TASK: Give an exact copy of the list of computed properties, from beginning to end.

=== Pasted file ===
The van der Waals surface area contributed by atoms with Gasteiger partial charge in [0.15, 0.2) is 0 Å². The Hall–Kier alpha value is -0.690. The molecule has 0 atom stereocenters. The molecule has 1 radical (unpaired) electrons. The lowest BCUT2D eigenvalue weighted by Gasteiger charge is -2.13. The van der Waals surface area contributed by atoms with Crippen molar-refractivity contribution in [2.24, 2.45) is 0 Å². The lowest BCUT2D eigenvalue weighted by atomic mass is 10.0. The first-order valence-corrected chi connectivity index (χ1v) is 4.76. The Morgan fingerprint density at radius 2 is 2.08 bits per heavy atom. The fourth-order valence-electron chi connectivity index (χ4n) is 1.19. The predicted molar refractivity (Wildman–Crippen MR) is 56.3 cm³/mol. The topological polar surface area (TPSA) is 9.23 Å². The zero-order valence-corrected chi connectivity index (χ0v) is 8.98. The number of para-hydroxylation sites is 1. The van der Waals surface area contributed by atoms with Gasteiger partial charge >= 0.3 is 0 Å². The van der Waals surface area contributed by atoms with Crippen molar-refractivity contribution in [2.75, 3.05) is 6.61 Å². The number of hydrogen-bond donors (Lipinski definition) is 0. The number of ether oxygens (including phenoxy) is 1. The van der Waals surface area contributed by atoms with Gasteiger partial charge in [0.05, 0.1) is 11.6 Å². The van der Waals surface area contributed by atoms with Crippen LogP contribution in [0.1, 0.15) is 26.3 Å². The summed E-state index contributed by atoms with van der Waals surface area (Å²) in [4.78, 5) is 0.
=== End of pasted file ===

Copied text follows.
The van der Waals surface area contributed by atoms with Gasteiger partial charge in [0.15, 0.2) is 0 Å². The Hall–Kier alpha value is -0.690. The molecule has 0 atom stereocenters. The molecule has 1 radical (unpaired) electrons. The lowest BCUT2D eigenvalue weighted by Gasteiger charge is -2.13. The van der Waals surface area contributed by atoms with Crippen molar-refractivity contribution in [2.24, 2.45) is 0 Å². The lowest BCUT2D eigenvalue weighted by atomic mass is 10.0. The first-order valence-corrected chi connectivity index (χ1v) is 4.76. The Morgan fingerprint density at radius 2 is 2.08 bits per heavy atom. The fourth-order valence-electron chi connectivity index (χ4n) is 1.19. The predicted molar refractivity (Wildman–Crippen MR) is 56.3 cm³/mol. The topological polar surface area (TPSA) is 9.23 Å². The zero-order valence-corrected chi connectivity index (χ0v) is 8.98. The number of para-hydroxylation sites is 1. The van der Waals surface area contributed by atoms with Gasteiger partial charge >= 0.3 is 0 Å². The van der Waals surface area contributed by atoms with Crippen molar-refractivity contribution in [2.75, 3.05) is 6.61 Å². The number of hydrogen-bond donors (Lipinski definition) is 0. The number of ether oxygens (including phenoxy) is 1. The van der Waals surface area contributed by atoms with Gasteiger partial charge in [0.05, 0.1) is 11.6 Å². The van der Waals surface area contributed by atoms with Crippen LogP contribution in [0.1, 0.15) is 26.3 Å². The summed E-state index contributed by atoms with van der Waals surface area (Å²) in [4.78, 5) is 0.